This year marks my second decade as a college faculty member. I know I’m getting older now because students don’t recognize many, if not most, of the cultural references I offer in class. When it comes to cartoons I don’t even try. For example, Mr. J. Wellington Wimpy was a secondary character in the comic Popeye. He was famously ravenous when it came to hamburgers, even when he didn’t have the funds to pay for them. His catch phrase was “I will gladly pay you Tuesday for a hamburger today.”
While my students might not recognize J. Wellington Wimpy, I think they and everyone else in Connecticut would recognize that our Board of Regents for Higher Education is pursuing his gambit to great effect.
The board has petitioned our governors and legislatures for many, many hamburgers and they are getting them in spades. In 2016 the “system office” of the Regents received $29.3 million worth of hamburgers. Keep in mind that they don’t share these hamburgers with students on our public higher education campuses. The “system office” doesn’t offer any lectures or a dining hall or a dorm.
In 2019-20 the studentless system office, not satisfied with its existing banquet of quarter pounders, is planning on spending a whopper of a budget — $49 million. That is a 67% increase in hamburgers for people that do not really do anything for students. It is simultaneously amusing, saddening, frustrating, and disillusioning to watch the leaders of this system bemoan the budgetary woes in Connecticut higher education as they engorge themselves on more and more resources.
A rapidly growing state budget is a “black swan” in Connecticut. If the board’s mandate had become more challenging over time then perhaps this makes sense. But it is exceedingly difficult to determine whether the board is actually doing its job as outlined by state law.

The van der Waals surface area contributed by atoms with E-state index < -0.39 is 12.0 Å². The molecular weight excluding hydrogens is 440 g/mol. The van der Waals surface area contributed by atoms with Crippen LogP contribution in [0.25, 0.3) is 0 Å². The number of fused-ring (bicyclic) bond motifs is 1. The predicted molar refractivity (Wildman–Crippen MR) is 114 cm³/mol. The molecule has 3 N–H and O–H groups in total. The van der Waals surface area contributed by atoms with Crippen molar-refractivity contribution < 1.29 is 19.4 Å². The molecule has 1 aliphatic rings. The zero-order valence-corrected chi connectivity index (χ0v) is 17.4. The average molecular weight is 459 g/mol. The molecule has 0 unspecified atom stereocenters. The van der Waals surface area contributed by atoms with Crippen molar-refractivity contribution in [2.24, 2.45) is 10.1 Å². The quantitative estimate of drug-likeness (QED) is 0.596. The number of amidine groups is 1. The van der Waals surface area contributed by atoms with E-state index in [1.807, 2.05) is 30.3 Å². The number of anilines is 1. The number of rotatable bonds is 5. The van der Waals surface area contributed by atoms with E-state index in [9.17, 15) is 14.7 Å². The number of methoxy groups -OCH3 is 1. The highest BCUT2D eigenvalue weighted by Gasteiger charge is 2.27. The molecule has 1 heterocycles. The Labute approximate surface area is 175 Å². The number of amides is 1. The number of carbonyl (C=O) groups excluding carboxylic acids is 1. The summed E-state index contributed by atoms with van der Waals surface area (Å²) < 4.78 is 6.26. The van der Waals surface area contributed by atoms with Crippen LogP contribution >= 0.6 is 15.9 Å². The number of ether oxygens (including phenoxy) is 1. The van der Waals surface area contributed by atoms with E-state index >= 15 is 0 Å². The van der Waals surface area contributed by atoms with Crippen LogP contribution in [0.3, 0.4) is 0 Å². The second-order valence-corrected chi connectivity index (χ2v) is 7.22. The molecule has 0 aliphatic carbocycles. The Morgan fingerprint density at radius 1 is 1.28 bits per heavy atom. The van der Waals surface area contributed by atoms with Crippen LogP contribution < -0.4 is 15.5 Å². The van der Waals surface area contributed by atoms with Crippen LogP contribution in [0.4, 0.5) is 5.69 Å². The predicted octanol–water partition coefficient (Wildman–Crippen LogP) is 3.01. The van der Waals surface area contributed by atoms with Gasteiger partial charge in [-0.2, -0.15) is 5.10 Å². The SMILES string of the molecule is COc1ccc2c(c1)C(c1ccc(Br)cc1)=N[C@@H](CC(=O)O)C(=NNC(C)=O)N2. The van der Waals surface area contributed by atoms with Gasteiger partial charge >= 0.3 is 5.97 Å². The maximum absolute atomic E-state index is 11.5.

For example, the board is required to submit an annual report to the General Assembly’s relevant standing committees on its plan to maintain the “distinct missions of the Connecticut State University System” (Connecticut General Statutes Sec. 10a-1c).
I searched six years of archived reports and committee documents on the General Assembly web page and I could not find a single report on this topic. I could not find any such reports on the board web page either and an email to the Office of Board Affairs requesting them has gone unanswered. This leaves the impression of a board with vast resources gone rogue and not held accountable.
If J. Wellington’s free hamburgers did not impact the other Popeye characters then I suppose we might just cast awe at his power of persuasion and laugh it off as harmless. But from my seat on campus committees, where we make decisions involving real students, I can guarantee you that this is not harmless. Weeks ago on my campus we voted to slash funding for our students’ research by about 30%. I sat in that meeting thinking to myself, “why do we have to do this when J. Wellington could just cut off a tiny piece of one of his ever growing pile of hamburgers and we wouldn’t need to? Oh wait, did he just take some of those hamburgers from our students?”
The amazing thing about our Board of Regents’ sales pitch is that, in part, they have siphoned resources away from students while touting how doing so places “Students First.” J. Wellington is promising to pay our state on Tuesday for all these hamburgers he’s getting today. Although Tuesday is actually 2023. The promise is that, by then, magical hamburgers will materialize across our campuses and flow back into state coffers. We are spending more and more money on studentless offices in order to save money. And our Governor and legislature actually believe this, apparently.
My memory is that most of the characters in Popeye were skeptical enough to turn J. Wellington away despite his cunning ways. I hope our political class learns this lesson before it is too late. Otherwise our public college students will soon starve. Let’s also keep in mind that we’re voting in November so maybe we can help prevent this.
Brendan Cunningham is professor of Economics at Eastern Connecticut State University.